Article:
Wednesday, April 3, 2013

Independents are actually... pretty independent

Would closeted Republicans actually prefer Nancy Pelosi's Democrats to congressional Republicans? Well, indies do.

Over the past six months, self-described "independents" have been increasingly dubbed and dismissed as "closeted Republicans" who are disaffected with the party.

The thinking goes that to get the true measure of centrists, you need to pay attention to the political preferences of those describing themselves as "moderate."

Last week, I showed just how flawed that is -- that self-described "moderates" have been voting heavily Democratic since 1988, probably because they're forced to identify as "conservative", "liberal", or "moderate" in polling, and Democrats pick "moderate" because "liberal" is a fairly stigmatized word.

Regardless of their motivations, it's utterly insane to suggest that moderates are a reasonable reflection of the political center, particularly because they voted for Michael Dukakis and every Democratic nominee since, and presidential candidates win elections if they win the center, and Dukakis, Kerry, and Gore all lost.

But moving on...

It turns out that independents don't seem to be nearly the homogenized group that they're increasingly characterized as.

Sure, there are some disaffected Republicans in their ranks, but that doesn't explain polls that show they're fairly split between the GOP and Democrats.

Quinnipiac University's poll this morning offers a perfect example.

a.  If the election for the U.S. House of Representatives were being held today, would you vote for the Republican candidate or for the Democratic candidate in your district?

33% of independents would vote for the Republican candidate; 33% of independents would vote for the Democratic candidate.

b. Do you approve of the way Republicans/Democrats are handling their job in Congress?

Here are results that really rough up the idea that independents are just disaffected, Republican leaners.

More independents approve of the way Democrats are handling themselves in Congress than Republicans. Currently, congressional Republicans get a 19%/70% rating with indies, while Democrats get a 26%/65% rating.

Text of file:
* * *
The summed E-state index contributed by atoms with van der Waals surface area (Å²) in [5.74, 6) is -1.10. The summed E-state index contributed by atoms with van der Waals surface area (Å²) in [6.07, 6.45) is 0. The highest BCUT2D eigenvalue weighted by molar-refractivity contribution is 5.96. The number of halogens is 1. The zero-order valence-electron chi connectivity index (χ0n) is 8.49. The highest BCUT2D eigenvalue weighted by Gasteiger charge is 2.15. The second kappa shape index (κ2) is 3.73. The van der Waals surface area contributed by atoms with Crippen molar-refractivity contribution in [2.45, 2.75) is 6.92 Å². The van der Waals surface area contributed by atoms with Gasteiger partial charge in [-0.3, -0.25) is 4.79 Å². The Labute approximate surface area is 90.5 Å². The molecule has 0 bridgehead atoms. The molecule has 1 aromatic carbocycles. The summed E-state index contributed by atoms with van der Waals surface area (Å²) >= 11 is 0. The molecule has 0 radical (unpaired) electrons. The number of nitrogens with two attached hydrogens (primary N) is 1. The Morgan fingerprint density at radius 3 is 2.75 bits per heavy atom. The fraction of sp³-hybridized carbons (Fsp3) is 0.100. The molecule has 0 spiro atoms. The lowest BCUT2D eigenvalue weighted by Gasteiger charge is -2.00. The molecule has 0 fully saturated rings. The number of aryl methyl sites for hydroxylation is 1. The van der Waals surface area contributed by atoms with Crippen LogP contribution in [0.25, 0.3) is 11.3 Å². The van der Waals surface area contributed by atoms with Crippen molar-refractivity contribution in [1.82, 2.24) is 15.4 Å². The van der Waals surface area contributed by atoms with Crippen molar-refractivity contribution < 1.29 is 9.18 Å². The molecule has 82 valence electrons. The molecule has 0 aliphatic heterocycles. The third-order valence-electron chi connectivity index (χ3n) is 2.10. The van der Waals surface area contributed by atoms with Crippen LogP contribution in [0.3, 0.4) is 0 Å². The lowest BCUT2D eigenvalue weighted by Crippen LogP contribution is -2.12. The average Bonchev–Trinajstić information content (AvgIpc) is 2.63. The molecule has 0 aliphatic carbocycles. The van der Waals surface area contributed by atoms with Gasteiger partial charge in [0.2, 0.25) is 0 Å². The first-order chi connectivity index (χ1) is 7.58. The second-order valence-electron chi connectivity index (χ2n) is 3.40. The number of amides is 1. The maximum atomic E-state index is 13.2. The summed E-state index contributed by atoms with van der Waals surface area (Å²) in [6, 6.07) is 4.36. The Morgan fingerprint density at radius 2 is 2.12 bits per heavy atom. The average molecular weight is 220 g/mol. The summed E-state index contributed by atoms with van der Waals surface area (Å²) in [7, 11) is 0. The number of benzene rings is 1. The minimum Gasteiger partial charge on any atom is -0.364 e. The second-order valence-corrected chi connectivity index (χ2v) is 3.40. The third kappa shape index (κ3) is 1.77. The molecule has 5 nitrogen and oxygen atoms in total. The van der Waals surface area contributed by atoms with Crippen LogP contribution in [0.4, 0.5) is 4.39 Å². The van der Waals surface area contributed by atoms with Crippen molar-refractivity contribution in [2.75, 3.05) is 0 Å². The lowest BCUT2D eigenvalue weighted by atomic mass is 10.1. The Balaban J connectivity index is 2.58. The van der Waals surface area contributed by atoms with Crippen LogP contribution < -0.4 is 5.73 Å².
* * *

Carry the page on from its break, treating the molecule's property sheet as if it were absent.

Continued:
Granted, that's not much better, but it suggests that indies look more fondly on congressional Democrats than Republicans, and that -- more than anything -- suggests they're not just closeted Republicans.

c. Indies look more favorably on the Democratic party than the Republican party.

Yet again, a conventional-wisdom-busting result.

The GOP's fav rating with indies is 23%/54% for -31%, while the Democratic party's fav rating with indies is 31%/47% for -16%, which is a net rating that's nearly twice as strong as Republicans'.

d. Indies like Democrats more than the tea party.

Only 22% of independents support the tea party, while 44% disapprove of it. That -22% net rating is worse than indies' opinions of the Democratic party.

e. Indies think Democrats care about their problems more than Republicans.

47% of indies think the Dems care about their needs, while 49% don't. That's far better than the 35% of indies who think Republicans care about their needs and 60% who don't.

f. Positional issues.

Indies think Democrats would do a better job of handling health care and same-sex marriage, while Republicans would do a better job handling the economy and deficit, taxes, and gun control.

Once again, that suggests that indies are split down the middle on party preference.

CONCLUSION: Ever since the 2012 election wrapped, we've been seeing loads of polls like this wherein Obama's approval rating with indies spiked after his election only to eventually fall. Again, that's not consistent with the characterization of indies as closeted Republicans.

Even more importantly, indies consistently sided with Obama during the fiscal cliff showdown.

So what are we to make of the "independents are generally disaffected Republicans" argument?

My sense is that Mitt Romney's win among independents was so jarring to those who say the GOP doesn't appeal to anyone outside its ranks that, in order to explain that anomaly, the narrative reflexively called them secret Republicans.

But polling, post-election, shows independents are anything but secret Republicans. They are, instead, quite independent and seem to make their political decisions based on issues in a pattern that doesn't conform to the usual GOP vs. Democratic divide.

In other words, independents are independent.